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Lifestyle

Feb12

From the dark, hope

Thursday, 12 February 2015 Written by // Jay Squires Categories // Gay Men, Jay Squires, Lifestyle, Living with HIV, Population Specific

Jay Squires with more on his return home to live with and take care of his dad. And life is good again.

From the dark, hope

The deal is done. The house is Dad's. The best way to stake a claim to property is to deposit a pile of crap therein. I brought a small one with me. 9403 now is part of the Squires estate.

I wrote last week of my reasons for taking this step. You learned that I believe strongly Dad will thrive here in a way he can't institutionalized. Whether or not this is true this home will be so much more comfortable for him. At 88 comfort must be the primary concern.

This purchase is the right choice for Dad. It is a miracle for me.

In 2012 my world changed. For 15 months I lived in the home I owned where love and I were broken. In May the next year I sold out and I left.

For the next four months I was practically, if not financially, homeless, living in hotels and motels along the east coast. In the fall I began my year in New York. I would not trade a minute of that time but the city was never home. I learned that for it to be home one needed either a birth certificate or twenty years.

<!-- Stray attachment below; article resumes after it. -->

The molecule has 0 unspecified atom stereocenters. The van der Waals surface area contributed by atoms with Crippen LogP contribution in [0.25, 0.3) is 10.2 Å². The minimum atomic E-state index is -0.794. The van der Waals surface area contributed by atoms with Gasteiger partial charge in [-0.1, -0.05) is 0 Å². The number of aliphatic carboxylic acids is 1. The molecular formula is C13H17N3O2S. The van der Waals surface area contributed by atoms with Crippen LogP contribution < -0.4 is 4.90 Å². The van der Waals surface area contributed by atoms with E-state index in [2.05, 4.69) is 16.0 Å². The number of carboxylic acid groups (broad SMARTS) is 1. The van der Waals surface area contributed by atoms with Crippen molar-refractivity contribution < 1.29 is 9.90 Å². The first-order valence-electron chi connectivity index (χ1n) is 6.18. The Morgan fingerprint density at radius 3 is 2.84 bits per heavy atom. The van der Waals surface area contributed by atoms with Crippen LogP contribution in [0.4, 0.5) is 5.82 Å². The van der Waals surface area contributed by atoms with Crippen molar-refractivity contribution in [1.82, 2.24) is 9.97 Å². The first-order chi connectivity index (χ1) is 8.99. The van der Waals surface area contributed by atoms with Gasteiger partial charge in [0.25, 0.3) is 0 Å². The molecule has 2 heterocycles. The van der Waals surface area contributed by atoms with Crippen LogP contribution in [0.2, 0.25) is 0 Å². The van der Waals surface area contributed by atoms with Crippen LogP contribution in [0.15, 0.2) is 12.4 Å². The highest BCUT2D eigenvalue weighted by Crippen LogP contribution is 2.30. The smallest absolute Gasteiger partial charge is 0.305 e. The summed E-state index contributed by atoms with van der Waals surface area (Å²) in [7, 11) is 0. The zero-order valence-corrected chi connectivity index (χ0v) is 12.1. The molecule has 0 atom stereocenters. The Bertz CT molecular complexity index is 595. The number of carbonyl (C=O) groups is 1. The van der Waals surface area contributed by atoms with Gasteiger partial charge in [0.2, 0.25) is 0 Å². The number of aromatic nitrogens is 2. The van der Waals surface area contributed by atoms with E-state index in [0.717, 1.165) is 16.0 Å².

I returned to Richmond and have since lived in two dwellings, both nice and comfortable but not mine and not home. For me home is a place one can mold, one that will change as you do. Ownership breeds creativity which makes a home unique. A home is a place to love.

I have that place now. For months the 1970s have crowded my mind. You may have read of my troubles with memory. My memories of that time are unaffected and they swarmed me. I became re-addicted to its music - old songs where I knew every word. To me these were memories of a time without care, a time when I fledged and began to fly. Memory made it a perfect time.

Now I am back at the root of that world. I will live steps from the home where I became a man. Perhaps living here now will cause me to progress in that way again.

Very early in my recovery I found three touchstones that named my hopes. They are simple but in a life stripped bare simplicity is wealth. Safety, security and peace became my goals. If I found these my life would be full.

I now have reached the end of the trail and have my reward. This house is my father's and it is mine. When he leaves me it will be mine in fact. I will no longer worry about where I will sleep. The fears and danger that a rootless life brings will not trouble me. I will be at peace because I have a home, a real place to call mine.

Life, I have found progresses in its own time. It has not been so long since I became ill but for me each moment was tiresome as I searched for a reason to carry on. Despair became my partner, never loud or angry but always nearby.

Today I have nothing to complain about. I have a job, one of surpassing importance. I have all the health I need. I have a home, a real one, magical even.

As a teen I roamed the streets of Farmington. They are unusually wide, perfect for strolls or herding with friends flying on Sting Rays and 10-speeds. I love to walk but haven't in so long. Now I have the perfect place and I will walk for miles filled with memories, to return home and together with Dad make more.

I have quoted my dear, departed friend Steve Moore often in these posts. As usual his words are perfect. Life is good. 

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